Star Power

Budokon

    Photo: Illustration by John Cuneo

Unroll your mat and cinch your belt: Yoga and karate had a love child

Origin: Budokon was developed by L.A.-based martial-arts expert Cameron Shayne as a new-millennium cocktail of Okinawa karate, Gracie jujitsu, and Olympic-style taekwondo stirred with Ashtanga yoga.
Who's Doing It: David Arquette and wife Courtney Cox-Arquette, Jennifer Aniston, beach-volleyball star Casey Jennings
The Workout: Expect your Budokon sensei to be more Richard Simmons than Mr. Miyagi. "Let's get some Lionel Richie up in here," shouts instructor Maura Barclay during a session in L.A. "Time to get your stretch on!" The practice begins with ten minutes of silent meditation, which gives way to 30 minutes of Ashtanga-influenced yoga. Afterwards, you transition into a 30-minute martial-arts workout. The class is a demanding aerobic routine. And while the yoga is standard fare, the martial-arts rush makes this class addictive if you lean toward adrenaline sports. You will crouch and jump, punch and kick, and let loose pent-up aggression even if you think you have none. Ignore feelings of inadequacy, which are inevitable if your instructor, like Barclay, is sweet, bubbly, cute, and capable of kicking your ass. "It's not about how high you kick or how quickly you move," she says. "It's about precision and integrity in movement."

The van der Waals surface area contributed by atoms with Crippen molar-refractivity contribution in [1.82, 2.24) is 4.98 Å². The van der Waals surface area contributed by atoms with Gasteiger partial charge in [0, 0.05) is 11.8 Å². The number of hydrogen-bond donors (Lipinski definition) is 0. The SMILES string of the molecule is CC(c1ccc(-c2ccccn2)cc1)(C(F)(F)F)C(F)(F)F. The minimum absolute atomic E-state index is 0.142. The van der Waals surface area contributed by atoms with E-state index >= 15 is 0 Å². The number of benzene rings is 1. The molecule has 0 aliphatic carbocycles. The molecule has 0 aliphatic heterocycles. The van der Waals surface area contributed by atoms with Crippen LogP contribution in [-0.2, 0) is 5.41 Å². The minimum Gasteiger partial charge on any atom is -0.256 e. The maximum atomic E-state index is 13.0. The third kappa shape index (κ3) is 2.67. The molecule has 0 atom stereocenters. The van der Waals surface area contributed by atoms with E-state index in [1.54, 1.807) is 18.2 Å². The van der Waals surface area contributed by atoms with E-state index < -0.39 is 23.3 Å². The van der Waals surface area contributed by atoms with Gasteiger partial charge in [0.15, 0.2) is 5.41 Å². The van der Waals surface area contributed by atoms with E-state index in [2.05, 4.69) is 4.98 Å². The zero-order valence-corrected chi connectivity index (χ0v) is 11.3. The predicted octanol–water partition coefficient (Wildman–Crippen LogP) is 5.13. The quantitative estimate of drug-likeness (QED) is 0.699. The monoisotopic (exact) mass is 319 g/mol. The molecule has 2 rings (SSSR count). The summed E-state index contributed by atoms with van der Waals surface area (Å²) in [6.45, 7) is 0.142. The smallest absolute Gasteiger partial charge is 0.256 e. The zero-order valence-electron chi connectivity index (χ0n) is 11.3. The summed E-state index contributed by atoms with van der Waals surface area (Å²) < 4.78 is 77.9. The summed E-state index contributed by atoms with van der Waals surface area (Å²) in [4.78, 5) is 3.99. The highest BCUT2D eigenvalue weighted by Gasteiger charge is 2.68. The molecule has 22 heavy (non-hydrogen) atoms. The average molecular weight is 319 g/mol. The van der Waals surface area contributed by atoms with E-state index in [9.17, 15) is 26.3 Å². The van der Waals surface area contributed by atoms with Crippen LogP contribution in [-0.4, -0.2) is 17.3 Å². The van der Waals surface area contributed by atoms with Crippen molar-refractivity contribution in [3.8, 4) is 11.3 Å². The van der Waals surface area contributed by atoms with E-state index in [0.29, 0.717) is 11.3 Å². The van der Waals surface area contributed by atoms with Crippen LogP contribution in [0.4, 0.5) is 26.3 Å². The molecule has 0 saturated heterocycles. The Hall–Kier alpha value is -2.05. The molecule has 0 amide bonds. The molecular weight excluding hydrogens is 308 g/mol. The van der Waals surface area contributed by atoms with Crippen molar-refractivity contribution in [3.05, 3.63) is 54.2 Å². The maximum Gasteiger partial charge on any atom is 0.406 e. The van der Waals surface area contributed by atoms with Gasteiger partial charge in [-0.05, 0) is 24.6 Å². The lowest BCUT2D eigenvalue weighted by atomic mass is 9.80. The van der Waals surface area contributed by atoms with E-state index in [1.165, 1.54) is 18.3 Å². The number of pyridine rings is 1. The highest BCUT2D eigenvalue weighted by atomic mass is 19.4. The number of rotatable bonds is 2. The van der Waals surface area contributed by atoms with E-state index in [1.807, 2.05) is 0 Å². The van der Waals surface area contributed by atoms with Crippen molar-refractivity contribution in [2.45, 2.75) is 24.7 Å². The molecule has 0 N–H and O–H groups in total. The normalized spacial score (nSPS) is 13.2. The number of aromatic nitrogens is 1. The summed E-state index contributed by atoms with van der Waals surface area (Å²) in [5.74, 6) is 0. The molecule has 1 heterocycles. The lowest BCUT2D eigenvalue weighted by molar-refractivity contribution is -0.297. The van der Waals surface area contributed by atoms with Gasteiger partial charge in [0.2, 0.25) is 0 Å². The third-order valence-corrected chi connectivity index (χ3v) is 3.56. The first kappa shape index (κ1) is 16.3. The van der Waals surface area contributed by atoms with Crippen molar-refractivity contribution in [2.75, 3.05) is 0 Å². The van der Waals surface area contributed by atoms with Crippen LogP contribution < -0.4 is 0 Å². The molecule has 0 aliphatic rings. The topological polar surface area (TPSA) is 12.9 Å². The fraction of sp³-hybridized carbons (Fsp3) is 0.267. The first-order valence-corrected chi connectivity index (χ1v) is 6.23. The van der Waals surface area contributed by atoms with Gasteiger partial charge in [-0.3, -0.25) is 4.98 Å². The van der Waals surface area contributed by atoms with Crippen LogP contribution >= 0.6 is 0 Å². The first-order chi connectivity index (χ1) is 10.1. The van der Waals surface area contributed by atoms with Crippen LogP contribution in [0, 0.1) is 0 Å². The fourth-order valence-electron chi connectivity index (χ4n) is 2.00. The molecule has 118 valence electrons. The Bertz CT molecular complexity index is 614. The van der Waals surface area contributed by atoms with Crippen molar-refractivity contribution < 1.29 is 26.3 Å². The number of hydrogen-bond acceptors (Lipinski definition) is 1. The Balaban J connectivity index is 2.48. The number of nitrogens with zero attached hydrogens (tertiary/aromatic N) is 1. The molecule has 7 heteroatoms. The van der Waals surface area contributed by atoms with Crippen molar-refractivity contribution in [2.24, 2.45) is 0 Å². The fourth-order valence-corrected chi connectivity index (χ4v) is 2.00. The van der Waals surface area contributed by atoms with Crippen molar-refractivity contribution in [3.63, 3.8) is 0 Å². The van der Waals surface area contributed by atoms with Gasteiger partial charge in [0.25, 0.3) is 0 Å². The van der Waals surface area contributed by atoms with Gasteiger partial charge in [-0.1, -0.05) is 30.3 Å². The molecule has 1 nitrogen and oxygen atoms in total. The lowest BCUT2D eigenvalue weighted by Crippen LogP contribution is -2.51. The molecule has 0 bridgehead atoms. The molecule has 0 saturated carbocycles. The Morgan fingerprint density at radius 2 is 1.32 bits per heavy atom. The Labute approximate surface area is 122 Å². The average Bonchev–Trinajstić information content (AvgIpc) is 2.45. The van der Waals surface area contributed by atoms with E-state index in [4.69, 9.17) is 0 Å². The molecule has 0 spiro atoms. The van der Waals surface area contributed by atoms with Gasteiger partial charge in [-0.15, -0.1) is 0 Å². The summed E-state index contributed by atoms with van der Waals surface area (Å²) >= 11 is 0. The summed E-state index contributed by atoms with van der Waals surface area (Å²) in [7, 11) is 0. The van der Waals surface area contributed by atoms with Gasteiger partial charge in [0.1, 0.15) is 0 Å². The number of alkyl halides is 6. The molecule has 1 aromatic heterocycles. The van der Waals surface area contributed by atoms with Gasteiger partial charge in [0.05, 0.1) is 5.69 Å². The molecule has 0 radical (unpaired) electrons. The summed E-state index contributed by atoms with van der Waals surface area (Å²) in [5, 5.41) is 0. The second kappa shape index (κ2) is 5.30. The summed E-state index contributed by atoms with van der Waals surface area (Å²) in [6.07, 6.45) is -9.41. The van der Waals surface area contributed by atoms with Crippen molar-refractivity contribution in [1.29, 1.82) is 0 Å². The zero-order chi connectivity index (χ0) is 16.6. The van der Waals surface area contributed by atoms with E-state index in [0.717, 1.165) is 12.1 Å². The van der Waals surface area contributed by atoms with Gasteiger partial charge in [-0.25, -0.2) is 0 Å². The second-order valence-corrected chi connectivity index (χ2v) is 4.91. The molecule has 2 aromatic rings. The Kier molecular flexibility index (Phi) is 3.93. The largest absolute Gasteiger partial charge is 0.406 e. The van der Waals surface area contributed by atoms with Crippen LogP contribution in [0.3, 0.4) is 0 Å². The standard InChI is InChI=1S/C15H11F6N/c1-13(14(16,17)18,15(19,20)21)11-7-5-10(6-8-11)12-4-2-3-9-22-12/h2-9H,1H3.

They Say: Budokon increases upper-body and core strength, as well as overall flexibility. And because the action requires constant focus, the class takes more effort and burns more calories than most mentally passive (read: treadmill) workouts.
I Say: The kicks and strikes are much harder than they look—and Budokon is fun, if a bit contrived. The pace is swift, akin to an hour of full-court basketball. Plus you'll seriously increase your odds in a bar fight.
Where to Find It: budokon.com; $10–$15 per class

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